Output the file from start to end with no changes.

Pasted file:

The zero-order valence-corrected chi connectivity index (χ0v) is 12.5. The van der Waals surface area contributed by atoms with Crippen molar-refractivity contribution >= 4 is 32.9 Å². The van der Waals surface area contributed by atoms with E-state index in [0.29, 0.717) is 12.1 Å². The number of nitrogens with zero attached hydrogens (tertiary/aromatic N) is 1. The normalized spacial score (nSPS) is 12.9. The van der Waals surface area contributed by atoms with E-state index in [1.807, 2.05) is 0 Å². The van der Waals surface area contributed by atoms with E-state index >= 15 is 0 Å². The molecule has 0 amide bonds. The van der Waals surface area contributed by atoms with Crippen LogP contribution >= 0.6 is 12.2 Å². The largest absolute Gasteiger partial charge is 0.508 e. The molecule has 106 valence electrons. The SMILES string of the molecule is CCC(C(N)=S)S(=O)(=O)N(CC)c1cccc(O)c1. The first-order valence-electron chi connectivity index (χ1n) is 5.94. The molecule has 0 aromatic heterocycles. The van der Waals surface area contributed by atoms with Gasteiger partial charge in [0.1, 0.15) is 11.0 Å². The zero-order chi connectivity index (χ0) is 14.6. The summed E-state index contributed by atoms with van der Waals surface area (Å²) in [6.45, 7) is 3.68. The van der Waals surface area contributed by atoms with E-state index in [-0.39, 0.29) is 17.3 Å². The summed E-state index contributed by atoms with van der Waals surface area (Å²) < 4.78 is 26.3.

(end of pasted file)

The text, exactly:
The zero-order valence-corrected chi connectivity index (χ0v) is 12.5. The van der Waals surface area contributed by atoms with Crippen molar-refractivity contribution >= 4 is 32.9 Å². The van der Waals surface area contributed by atoms with E-state index in [0.29, 0.717) is 12.1 Å². The number of nitrogens with zero attached hydrogens (tertiary/aromatic N) is 1. The normalized spacial score (nSPS) is 12.9. The van der Waals surface area contributed by atoms with E-state index in [1.807, 2.05) is 0 Å². The van der Waals surface area contributed by atoms with E-state index >= 15 is 0 Å². The molecule has 0 amide bonds. The van der Waals surface area contributed by atoms with Crippen LogP contribution >= 0.6 is 12.2 Å². The largest absolute Gasteiger partial charge is 0.508 e. The molecule has 106 valence electrons. The SMILES string of the molecule is CCC(C(N)=S)S(=O)(=O)N(CC)c1cccc(O)c1. The first-order valence-electron chi connectivity index (χ1n) is 5.94. The molecule has 0 aromatic heterocycles. The van der Waals surface area contributed by atoms with Gasteiger partial charge in [0.1, 0.15) is 11.0 Å². The zero-order chi connectivity index (χ0) is 14.6. The summed E-state index contributed by atoms with van der Waals surface area (Å²) in [6.45, 7) is 3.68. The van der Waals surface area contributed by atoms with E-state index in [-0.39, 0.29) is 17.3 Å². The summed E-state index contributed by atoms with van der Waals surface area (Å²) < 4.78 is 26.3.